Florida’s revenue picture this year took a $3.42 billion hit Friday as state economists evaluated the damage caused by the coronavirus pandemic.
The economists lowered an estimate of general revenue for this fiscal year by $3.42 billion and an estimate for the 2021-2022 fiscal year by nearly $2 billion. General revenue, which includes such money as sales taxes and corporate income taxes, play a vital role in funding schools, health care and prisons.
Tax revenues began plummeting in April after businesses shut down or dramatically scaled back because of the pandemic. The drop in revenues has led to widespread speculation about whether lawmakers will have to return to Tallahassee to cut a budget that took effect July 1.
But Republican leaders maintain that expanded budget reserves approved during this year’s legislative session, along with cash-conserving vetoes by Gov. Ron DeSantis, will prevent the need for a special session before the November elections.
Friday’s revised estimates will be used in putting together what is known as the state’s Long Range Financial Outlook, which helps guide budget decisions. The Joint Legislative Budget Commission, made up of House and Senate members, will consider the outlook next month.
“This important document (the outlook) will provide a more holistic view of economic and budgetary factors over the next three years and will serve as an important tool for the Legislature when it reorganizes following the November election,” Senate President Bill Galvano, R-Bradenton, said in a memo to senators Friday. “As has been the case since early March, the situation continues to change on a near-daily basis. For today, I view the updated estimate as a critical step in understanding our future, and I continue to remain optimistic about the ultimate recovery of Floridians’ personal and economic health.”
The economists, who meet as the state Revenue Estimating Conference, added a footnote to the forecast saying the financial picture could improve if the state gets to expand its use of federal CARES Act dollars to fill revenue shortfalls. However, any potential expanded use of the stimulus money or additional federal stimulus dollars must wait until Congress returns in September.
“What we're trying to say here is we've got a lot of uncertainty about how the federal money can be used,” said Don Langston, staff director of the House Finance & Tax Committee and a member of the Revenue Estimating Conference.
The state received $8.238 billion through the CARES Act, of which $2.472 billion went to local governments. Most of the remaining money has also been allocated.
The reduced revenue forecast for this fiscal year and the 2021-2022 fiscal year came after the state’s net general revenue came in at $31.366 billion for the fiscal year that ended June 30. That was $1.88 billion below an earlier forecast, as tax dollars dropped in April, May and June.
Before the revised numbers were finalized Friday, DeSantis said he’d seen revenue forecasts coming in better than previously thought. But he added more “tough decisions” remain regarding state spending.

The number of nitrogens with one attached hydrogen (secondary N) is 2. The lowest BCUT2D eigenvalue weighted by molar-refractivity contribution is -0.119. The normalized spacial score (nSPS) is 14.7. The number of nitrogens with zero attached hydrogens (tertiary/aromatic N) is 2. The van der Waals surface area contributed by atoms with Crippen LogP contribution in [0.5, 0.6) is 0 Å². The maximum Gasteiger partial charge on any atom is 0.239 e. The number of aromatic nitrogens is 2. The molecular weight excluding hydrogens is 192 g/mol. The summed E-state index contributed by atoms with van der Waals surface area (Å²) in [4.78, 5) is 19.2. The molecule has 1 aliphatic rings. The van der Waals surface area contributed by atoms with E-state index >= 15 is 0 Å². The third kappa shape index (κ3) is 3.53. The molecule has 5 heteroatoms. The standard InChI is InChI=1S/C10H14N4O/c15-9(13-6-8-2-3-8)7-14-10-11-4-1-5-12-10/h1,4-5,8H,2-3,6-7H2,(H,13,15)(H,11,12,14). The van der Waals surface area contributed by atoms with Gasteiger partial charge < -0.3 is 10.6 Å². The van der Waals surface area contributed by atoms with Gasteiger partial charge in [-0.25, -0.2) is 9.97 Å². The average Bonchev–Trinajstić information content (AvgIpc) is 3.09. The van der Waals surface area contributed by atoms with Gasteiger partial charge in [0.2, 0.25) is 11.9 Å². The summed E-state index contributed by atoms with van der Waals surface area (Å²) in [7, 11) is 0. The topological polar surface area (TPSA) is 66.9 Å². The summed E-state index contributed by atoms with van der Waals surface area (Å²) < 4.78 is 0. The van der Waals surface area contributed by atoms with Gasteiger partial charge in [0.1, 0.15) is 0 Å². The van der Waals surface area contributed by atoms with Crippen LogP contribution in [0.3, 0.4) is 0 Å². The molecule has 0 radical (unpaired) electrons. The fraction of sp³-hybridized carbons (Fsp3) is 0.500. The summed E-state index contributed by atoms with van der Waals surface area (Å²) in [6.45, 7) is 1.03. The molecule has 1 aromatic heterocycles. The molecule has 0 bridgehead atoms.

“I think we're going to be able to get through this budget year without doing a special session,” DeSantis said Friday while at an appearance about mental-health issues in Sarasota. “Certainly, we'll be able to get to the end of the calendar year without having to do any type of special session.”
Democrats have clamored for lawmakers to return to Tallahassee to address the economic hits to the state from the pandemic.
DeSantis, who vetoed $1 billion from the state budget for the current fiscal year, continues to anticipate federal dollars will help patch financial holes.
DeSantis added an improved outlook will depend on the overall health of the national economy, the state’s unemployment situation that currently reflects more than 1 million Floridians out of work and improvements to the struggling hospitality industry.
“I hope we can continue to put people to work because that will really help us maintain a stable fiscal outlook,” DeSantis said.
Economists foresee an increase in spending once people eventually get out again and start opening their wallets.
Amy Baker, head of the Legislature’s Office of Economic and Demographic Research, anticipates the unleashing of a large reservoir of money that went into savings as people hunkered down against the pandemic.
“There is a large chunk of money right now that's in savings accounts, that when it comes back in, as it comes back in, it's going to have an effect on the economy that is upward and cannot be explained by personal income and wages and salaries,” Baker said. “It's money that was locked out of the economy that will be released back into the economy.”
Baker acknowledged the uniqueness of the pandemic isn’t similar to other disasters and recessions experienced by the state, adding to the difficulty of economic modeling.
“Certainly, we know the last quarter of last year is not in our economic forecast, (it’s not) going to be replicated exactly the same way again,” Baker said.
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